New Delhi: The Reserve Bank of India (RBI) in its monetary policy announcement on Wednesday kept key interest rates at hold, but its observations on Marginal Cost of Funds based Lending Rates (MCLR) may bring cheers to Pre-April 2016 home loan borrowers.
The home loan rates of the Pre-April 2016 have not been revised by banks in line with market rates. These home loan borrowers, who were stuck in the older base rate regime, will now be linked to the current market-linked benchmark.
In its policy statement, RBI has asked banks to link the base rate to MCLR from April 1, 2018 to ensure expeditious transmission of its policy rate to borrowers.
RBI introduced the Marginal Cost of Funds based Lending Rates (MCLR) system with effect from April 1, 2016 on account of the limitations of the Base Rate regime.
It is observed, however, that a large proportion of bank loans continue to be linked to the Base Rate despite the Reserve Bank of India highlighting this concern in earlier monetary policy statements.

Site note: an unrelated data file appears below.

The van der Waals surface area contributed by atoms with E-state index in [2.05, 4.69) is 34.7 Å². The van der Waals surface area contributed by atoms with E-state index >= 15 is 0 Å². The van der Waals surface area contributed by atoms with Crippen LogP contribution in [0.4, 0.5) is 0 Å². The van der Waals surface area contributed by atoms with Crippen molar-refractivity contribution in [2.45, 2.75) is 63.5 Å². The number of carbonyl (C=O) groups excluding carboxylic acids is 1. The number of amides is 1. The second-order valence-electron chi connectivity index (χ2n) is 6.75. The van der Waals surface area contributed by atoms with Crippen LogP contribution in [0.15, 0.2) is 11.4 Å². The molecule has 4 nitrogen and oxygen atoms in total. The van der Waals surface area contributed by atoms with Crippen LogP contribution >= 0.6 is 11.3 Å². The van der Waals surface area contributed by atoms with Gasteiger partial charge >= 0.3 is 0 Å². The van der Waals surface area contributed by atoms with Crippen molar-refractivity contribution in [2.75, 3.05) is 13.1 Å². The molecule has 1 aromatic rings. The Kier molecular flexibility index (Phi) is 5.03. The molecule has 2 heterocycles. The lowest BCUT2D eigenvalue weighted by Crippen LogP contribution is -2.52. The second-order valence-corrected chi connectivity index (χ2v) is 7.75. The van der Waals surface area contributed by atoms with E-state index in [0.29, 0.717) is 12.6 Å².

“Since MCLR is more sensitive to policy rate signals, it has been decided to harmonise the methodology of determining benchmark rates by linking the Base Rate to the MCLR with effect from April 1, 2018,” RBI said
Former RBI governor Raghuram Rajan introduced the MCLR to calculate the benchmark lending rate in another attempt to make banks pass on policy rate cut benefits to borrowers quickly and in a more transparent manner.
Under the base rate and BPLR, banks were following individual methodologies for computing the minimum rate at which they could lend. Under the MCLR, RBI asked all banks to follow the marginal cost of funds method to arrive at their benchmark lending rate.
MCLR is calculated after factoring in banks’ marginal cost of funds (largely, the interest at which they borrow money), return on equity (a measure of banks’ profitability), and negative carry on account of cash reserve ratio.
RBI will issue necessary instructions in this regard by the end of next week.